2.2 Monsefi

| September 2, 2020

Roya Monsefi. (2012). Language in Criminal Justice: Forensic linguistics in Shipman trial. International Journal of Law, Language & Discourse 2(2), 43-69.

Abstract: Inquiry sessions of a court play a vital role in juries’ decisions and consequently fate of the defendant. In the present paper, attorneys’ questioning strategies in 146 examination-in-chief sessions of Dr Shipman’s murder trial are comprehensively studied. Applying the descriptive method, this study is equipped with Quirk, Greenbaum, Leech, and Svartvik’s (1980) linguistic, Stenström’s (1984) pragmatic, and Goldberg’s (2003) legal perspectives as its cornerstone framework. Seven types of question categories with regard to two elements of elicitative force and conduciveness are thoroughly scrutinised. The outcome reveals an eye-catching difference between different categories of questions. Yes/No question is the dominant and tag question is the minor category in both examination-in-chiefs of witnesses and the defendant. Attorneys deliberately use certain kinds of questions in examination-in-chief sessions. Though they are encouraged to use more open-ended questions, they suffice to Yes/No questions to have optimal control over responses.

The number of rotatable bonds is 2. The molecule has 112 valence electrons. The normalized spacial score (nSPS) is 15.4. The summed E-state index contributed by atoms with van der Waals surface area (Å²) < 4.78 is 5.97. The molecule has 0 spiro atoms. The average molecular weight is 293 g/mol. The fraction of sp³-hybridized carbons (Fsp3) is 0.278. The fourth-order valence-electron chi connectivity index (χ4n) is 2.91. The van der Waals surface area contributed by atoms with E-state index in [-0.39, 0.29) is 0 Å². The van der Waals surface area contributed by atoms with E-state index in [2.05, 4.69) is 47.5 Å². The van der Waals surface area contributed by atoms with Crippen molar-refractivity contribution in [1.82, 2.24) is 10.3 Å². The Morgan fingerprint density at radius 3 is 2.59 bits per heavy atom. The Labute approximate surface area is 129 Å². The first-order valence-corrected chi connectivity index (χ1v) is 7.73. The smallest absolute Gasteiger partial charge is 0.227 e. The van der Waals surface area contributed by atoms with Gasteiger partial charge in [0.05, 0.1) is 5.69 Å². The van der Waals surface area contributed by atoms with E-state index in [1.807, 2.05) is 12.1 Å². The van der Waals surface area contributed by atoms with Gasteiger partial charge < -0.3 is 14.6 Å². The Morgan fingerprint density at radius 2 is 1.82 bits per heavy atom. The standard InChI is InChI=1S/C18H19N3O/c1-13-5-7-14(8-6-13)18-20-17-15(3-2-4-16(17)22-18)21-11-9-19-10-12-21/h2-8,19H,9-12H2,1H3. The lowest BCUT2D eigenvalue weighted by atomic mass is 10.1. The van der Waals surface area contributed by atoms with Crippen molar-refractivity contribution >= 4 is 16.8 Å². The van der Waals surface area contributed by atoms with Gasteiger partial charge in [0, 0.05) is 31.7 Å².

Keywords: forensic linguistics, courtroom discourse, adversarial system of justice, question types, examination-in-chief, elicitative force, conduciveness


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Category: Volume 2